Huh? Wasn't this in the list of what I liked? How does that work? As I mentioned, it is a double-edged sword. The concept of Quantity over Quality for a new writer is so important. I am a firm believer of the concept that it takes one million bad words to write a good word. This means that practice and dedication are what will help you succeed. Talent will only take you so far. It is perseverance that will make the difference in the long run. For established writers, Quantity over Quality can have a serious negative impact: it can lower overall writing quality. For a professional, this can be devastating. It is for this reason that it is strongly suggested that a professional writer _not_ participate in NaNoWriMo. It is hard enough to let loose as an amateur, and it can cost a contract for a freelancer. If you are someone who depends on your deadlines and writing quality to survive and get paid, this is not something you should participate in.

On the other hand, if you want to challenge yourself as a professional, paid writer, you can attempt NaNoWriMo as a Quantity AND Quality endeavor. This is a great way to force yourself to draft high quality material. Just do not expect to fully jump into the community, as everyone except you will be doing Quantity over Quality. Just remember, don't fall behind on your contracts. Not getting paid really sucks.

2: The TGIO mentality.

While it is very reasonable to say "Oh, Thank God it is over", many people say that, throw the manuscript into a closet, and that is that. The journey ends. Some people do not even finish their story, but stop writing after 50,001 words. I have always viewed NaNoWriMo as a gateway to the writing world. Writing once a year during NaNoWriMo only does not make you a writer. Even if you do not finish in November, it would be nice to see many more people go on with their story until the true conclusion of the tale. Just because November has ended does not mean the writing can not continue.

Now, granted, every person's situation is different. If that is all you want from the experience, more power to you.

3: The Formation of Bad Habits

This really should be point #1 in this section. It is very easy to develop bad habits during November, ranging from poor eating, disrupted sleep cycles and writing habits we'd rather not have occur. If you plan on participating in NaNoWriMo... take some time to sleep and eat well. You do not want to make yourself sick! (I should not have to feel compelled to say this, but after seeing just what some people do to themselves during the month, I feel I have to.)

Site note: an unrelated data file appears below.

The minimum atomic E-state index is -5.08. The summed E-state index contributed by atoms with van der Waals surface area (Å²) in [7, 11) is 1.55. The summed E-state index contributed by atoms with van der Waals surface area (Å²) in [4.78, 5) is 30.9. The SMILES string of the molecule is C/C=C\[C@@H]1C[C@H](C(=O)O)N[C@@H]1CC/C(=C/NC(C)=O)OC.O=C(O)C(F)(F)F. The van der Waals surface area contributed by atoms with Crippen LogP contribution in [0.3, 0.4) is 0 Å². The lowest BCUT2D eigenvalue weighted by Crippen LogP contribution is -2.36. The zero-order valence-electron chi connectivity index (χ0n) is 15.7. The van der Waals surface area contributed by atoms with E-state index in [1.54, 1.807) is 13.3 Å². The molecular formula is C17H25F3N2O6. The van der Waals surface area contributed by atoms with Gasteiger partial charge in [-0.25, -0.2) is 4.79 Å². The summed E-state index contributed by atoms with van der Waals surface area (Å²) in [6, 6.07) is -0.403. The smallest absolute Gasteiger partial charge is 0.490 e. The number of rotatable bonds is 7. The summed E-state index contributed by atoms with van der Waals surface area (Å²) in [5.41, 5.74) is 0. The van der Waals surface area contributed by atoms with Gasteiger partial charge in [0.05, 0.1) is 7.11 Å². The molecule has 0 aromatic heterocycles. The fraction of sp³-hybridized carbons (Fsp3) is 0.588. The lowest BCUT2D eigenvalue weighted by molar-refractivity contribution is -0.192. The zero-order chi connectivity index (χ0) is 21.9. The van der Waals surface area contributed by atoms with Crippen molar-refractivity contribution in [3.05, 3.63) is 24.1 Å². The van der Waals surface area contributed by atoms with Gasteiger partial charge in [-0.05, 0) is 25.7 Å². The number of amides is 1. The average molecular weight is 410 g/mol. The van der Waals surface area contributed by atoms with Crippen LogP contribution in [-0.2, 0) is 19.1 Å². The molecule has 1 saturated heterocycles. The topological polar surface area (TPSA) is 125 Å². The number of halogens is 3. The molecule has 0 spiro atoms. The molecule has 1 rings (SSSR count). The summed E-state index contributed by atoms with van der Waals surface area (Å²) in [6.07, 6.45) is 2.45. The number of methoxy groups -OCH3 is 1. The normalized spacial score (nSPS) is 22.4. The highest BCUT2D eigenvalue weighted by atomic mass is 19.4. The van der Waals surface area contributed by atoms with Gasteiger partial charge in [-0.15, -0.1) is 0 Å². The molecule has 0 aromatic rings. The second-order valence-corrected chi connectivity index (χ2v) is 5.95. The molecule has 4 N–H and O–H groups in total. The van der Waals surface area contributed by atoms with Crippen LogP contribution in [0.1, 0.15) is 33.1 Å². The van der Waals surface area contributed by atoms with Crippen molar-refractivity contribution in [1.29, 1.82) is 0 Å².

4: Watching other's word counts

Part of the glory of NaNoWriMo is watching your word count go up. That is half the fun! However, there are those who can just write so much so quickly that it is very easy to get distressed and discouraged. Do yourself a favor and don't focus on the word counts of others.

Final Comments!

For me, NaNoWriMo has always been a great experience, win or lose. As my professional career as a freelancer has developed, I have had to take care with how I approach NaNoWriMo. However, if you are in the position to do it with no boundaries, it is a liberating experience. It is also an enabling one, where you know that you are not the only one going "I will do this!".

NaNoWriMo is open to all genres of writing. If you are interested and this little blog post hasn't scared you away, there is a fancy FAQ available that will answer most of the questions that you may have on the month.

Also, ignore the name. It isn't National, but International. InNoWriMo just didn't sound as nice. Yes, you can participate, even if you aren't sure which Nation it is for! (Don't worry, I'm sometimes not so sure myself.)

If you choose to participate, good luck!

1 comment:

  1. I thought this was a great analysis of NaNoWriMo. I'm glad I got the opportunity to "meet" you through NaNo. Here's to many more years of success for us both!